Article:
Now that I knew the barrel would fit into the gun, I could focus on the shape and look of the barrel. The box built around the barrel wasn't perfect so I corrected the surfaces with body filler and I made a jig that I could squish the body filler against, ensuring it cured flat and at a perfect 90 degree angle so only minimal sanding was required.

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    Joshua Guess, on Flickr

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    Joshua Guess, on Flickr

    With the barrel squared, I adhered some thin strips of styrene to make a boarder around the sides of the barrel to build up on later; the edges were also bevelled with a flat file to make the barrel octangular.

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    Joshua Guess, on Flickr

    I then turned my attention to the opening of the barrel. The Hand Cannon has this little muzzle-like piece so to make it, I made a frame around the opening with 1mm PVC sheet and glued around the opening; the gaps were filled with Milliput.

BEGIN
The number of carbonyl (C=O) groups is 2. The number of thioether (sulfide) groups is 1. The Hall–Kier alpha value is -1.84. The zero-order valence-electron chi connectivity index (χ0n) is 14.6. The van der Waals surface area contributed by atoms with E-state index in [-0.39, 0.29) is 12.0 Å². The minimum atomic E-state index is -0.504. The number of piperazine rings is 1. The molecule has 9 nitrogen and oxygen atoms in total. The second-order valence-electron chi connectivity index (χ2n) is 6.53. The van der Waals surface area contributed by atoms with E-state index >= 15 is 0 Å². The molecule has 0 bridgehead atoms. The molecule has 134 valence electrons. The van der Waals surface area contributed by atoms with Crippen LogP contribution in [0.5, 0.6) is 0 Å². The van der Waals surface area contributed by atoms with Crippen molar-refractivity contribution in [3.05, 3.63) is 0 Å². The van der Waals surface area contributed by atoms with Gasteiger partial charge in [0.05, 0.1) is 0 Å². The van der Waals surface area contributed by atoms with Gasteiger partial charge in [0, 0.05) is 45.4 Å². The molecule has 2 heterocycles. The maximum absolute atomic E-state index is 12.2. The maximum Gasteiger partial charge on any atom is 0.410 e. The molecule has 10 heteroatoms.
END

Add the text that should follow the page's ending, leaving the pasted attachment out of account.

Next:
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    Joshua Guess, on Flickr

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    Joshua Guess, on Flickr

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    Joshua Guess, on Flickr

    Up to this stage, the barrel has been going smoothly but one area I had to compromise was the rounded rectangular areas that run through the sides of the barrel.

    DHC top barrel.png

    I didn't want to cut this area out as the inner barrel and the spring would be exposed and ruin the look of the gun so to accommodate for this, I made rounded tabs that I glued on top to at least show the pattern; I'm not overall pleased with this solution, but it's far better than letting the inner parts be seen.